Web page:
In the FF screenshots, the content_area goes beyond the client area and makes horizontal scroll possible. I do not want this FF behaviour.

First of all, if you want it to be 100 percent wide, don't float it. Instead, you need a style

I did not float it.

It looks like your script is turning some styles on and off. The others might or might not be switched on and off.

The other javascript stuff changing display styles is not of concern. They are working fine. This post is about div, floats and 100% width.

Also, you have surrounding styles (margin, border, padding) and size styles (height, width) assigned to the same tag. This causes incompatibilities between IE and FF.

These styles are also not the problem here. You can remove them if you think they cause imcompatibilities. I used them just to illustrate the divs in the screenshots.

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I think I see the problem.

You are using the display attribute in html (not xhtml). This causes some troubles.

One thing that definitely causes trouble with display in html is starting off with a none display. The object is not rendered at the time. Then your script changes the display attribute. This causes a wide range of strange effects that are browser-dependent.

Another thing is that you have the green color in a div. Divs are extremely fluid, and often do what you didn't expect to happen.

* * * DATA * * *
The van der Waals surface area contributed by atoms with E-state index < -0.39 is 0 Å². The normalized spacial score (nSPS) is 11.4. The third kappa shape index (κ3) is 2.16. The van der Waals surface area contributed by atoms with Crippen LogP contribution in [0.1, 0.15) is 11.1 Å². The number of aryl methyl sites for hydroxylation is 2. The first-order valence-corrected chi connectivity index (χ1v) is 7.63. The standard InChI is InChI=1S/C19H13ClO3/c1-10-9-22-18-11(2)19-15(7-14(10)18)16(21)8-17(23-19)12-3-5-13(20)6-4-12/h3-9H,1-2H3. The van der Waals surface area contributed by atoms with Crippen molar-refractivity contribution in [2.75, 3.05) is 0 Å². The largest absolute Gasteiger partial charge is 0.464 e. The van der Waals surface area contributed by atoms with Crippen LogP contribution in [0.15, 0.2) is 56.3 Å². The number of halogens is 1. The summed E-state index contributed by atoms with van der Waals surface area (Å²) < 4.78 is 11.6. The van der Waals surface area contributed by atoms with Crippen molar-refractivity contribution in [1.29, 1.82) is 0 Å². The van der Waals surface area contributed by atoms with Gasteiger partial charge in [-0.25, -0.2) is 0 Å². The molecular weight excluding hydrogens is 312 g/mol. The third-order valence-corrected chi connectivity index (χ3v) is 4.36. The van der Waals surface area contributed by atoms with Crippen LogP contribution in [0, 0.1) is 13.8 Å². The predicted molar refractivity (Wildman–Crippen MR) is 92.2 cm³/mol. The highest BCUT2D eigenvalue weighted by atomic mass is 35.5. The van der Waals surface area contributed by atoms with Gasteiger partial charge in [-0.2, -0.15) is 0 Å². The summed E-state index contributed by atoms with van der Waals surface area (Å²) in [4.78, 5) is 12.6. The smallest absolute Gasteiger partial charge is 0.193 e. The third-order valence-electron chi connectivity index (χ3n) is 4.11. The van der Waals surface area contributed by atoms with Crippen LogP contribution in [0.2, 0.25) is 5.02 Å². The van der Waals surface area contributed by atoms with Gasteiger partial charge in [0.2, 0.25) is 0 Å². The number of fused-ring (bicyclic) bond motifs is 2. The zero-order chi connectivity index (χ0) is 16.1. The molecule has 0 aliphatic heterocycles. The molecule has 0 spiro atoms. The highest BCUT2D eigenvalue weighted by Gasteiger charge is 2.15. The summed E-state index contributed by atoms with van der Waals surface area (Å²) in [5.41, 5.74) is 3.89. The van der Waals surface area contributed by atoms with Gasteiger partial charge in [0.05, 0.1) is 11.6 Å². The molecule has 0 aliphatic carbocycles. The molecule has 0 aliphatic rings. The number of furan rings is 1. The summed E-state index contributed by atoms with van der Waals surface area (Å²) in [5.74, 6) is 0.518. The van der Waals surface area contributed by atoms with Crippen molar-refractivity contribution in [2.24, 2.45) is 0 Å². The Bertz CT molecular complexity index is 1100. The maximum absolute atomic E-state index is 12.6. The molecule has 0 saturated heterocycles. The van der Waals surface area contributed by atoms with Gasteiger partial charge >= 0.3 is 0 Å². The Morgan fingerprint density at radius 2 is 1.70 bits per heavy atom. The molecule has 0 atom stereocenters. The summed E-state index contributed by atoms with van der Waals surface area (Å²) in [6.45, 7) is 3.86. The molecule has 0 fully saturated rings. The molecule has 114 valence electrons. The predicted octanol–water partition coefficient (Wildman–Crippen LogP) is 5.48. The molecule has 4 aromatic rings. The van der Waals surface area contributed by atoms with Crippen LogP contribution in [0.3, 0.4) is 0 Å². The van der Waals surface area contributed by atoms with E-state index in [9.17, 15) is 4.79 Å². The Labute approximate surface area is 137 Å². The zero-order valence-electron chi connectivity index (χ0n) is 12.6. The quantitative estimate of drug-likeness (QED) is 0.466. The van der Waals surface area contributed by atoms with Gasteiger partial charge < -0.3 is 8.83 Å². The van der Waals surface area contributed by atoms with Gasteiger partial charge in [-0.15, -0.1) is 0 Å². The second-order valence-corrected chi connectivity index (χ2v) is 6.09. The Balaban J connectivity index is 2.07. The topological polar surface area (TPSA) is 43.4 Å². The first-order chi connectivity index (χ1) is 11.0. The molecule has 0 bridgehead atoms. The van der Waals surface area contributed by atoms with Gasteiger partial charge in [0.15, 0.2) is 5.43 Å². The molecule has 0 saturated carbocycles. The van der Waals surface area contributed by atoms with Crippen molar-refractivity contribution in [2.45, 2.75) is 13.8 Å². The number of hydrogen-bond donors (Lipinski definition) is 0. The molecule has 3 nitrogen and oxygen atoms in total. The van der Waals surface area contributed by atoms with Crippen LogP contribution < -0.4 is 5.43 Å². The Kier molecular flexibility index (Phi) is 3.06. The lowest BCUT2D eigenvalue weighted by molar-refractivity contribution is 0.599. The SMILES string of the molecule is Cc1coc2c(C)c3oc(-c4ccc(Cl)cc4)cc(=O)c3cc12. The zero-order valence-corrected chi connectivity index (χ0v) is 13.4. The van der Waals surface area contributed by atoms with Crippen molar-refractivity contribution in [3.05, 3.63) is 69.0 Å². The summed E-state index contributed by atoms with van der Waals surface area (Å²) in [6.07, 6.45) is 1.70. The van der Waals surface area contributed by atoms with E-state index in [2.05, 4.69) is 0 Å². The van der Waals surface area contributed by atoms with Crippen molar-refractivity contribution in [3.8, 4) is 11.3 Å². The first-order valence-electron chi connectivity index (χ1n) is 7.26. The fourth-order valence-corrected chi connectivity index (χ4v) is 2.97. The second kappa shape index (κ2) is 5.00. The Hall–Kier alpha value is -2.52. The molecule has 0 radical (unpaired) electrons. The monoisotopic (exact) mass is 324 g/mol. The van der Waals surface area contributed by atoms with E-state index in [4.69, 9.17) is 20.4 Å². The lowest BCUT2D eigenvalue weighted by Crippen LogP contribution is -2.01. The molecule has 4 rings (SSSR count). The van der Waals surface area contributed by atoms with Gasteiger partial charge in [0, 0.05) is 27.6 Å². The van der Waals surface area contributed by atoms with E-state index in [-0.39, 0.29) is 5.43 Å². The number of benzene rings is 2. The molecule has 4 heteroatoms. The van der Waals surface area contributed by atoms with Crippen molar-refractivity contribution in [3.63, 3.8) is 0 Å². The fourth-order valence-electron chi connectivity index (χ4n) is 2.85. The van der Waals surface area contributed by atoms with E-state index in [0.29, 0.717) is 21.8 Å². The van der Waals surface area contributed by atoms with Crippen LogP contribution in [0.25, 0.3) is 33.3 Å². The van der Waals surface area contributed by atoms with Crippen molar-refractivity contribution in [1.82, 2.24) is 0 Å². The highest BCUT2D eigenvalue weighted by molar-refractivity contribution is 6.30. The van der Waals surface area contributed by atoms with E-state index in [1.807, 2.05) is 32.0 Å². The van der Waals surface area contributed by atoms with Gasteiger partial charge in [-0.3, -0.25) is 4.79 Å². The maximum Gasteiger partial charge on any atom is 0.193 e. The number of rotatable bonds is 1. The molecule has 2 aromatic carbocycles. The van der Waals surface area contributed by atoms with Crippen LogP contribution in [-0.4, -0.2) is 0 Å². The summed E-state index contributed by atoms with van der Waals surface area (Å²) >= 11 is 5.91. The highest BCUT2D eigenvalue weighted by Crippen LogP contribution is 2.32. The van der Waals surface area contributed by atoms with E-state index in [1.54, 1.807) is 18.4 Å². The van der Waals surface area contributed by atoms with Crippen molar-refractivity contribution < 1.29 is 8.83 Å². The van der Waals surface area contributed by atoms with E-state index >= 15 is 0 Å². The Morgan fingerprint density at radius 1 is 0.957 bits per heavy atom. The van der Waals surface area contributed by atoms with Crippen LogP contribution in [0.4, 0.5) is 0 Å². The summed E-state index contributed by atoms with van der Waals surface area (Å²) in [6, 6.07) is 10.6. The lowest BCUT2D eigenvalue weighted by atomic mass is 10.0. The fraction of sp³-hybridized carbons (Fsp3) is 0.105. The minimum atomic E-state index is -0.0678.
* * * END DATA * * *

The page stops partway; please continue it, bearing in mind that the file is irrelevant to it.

How do you know the surrounding styles are not causing problems? Your 300px width is wider in FF than in IE, because surrounding styles are outside that 300px in FF, but inside the 300px in IE.

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I think I see the problem.

Sorry, I think you still don't

One thing that definitely causes trouble with display in html is starting off with a none display. The object is not rendered at the time.

/* I started out with BLOCK and IT IS rendered */
#left_pane {
	float: left;
	display: block;
	width: 300px;
	border: 5px solid #0000FF;
}

Another thing is that you have the green color in a div. Divs are extremely fluid, and often do what you didn't expect to happen.

That's not the point.... it's for illustrative purposes, its to illustrate the problem!

How do you know the surrounding styles are not causing problems? Your 300px width is wider in FF than in IE, because surrounding styles are outside that 300px in FF, but inside the 300px in IE.

I know because I removed it, check, place it back, check, still the same. And you definitely do not understand and probably did not see the code in action in a browser because it's out by 300px, not a difference of an inner border outer border margin.

I appreciate your effort in trying to help really... but it seems that you seriously have trouble seeing the problem. I thought the screen shots plus the code already tell everything about it!!

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I see your problem, but I can't read the screen shots (the text is itty bitty). It took a lot of scrutiny to finally see that the page is wider than the window. I couldn't ee that before.

Why can't you put the green background color in a style to be applied to the table, instead of to the div?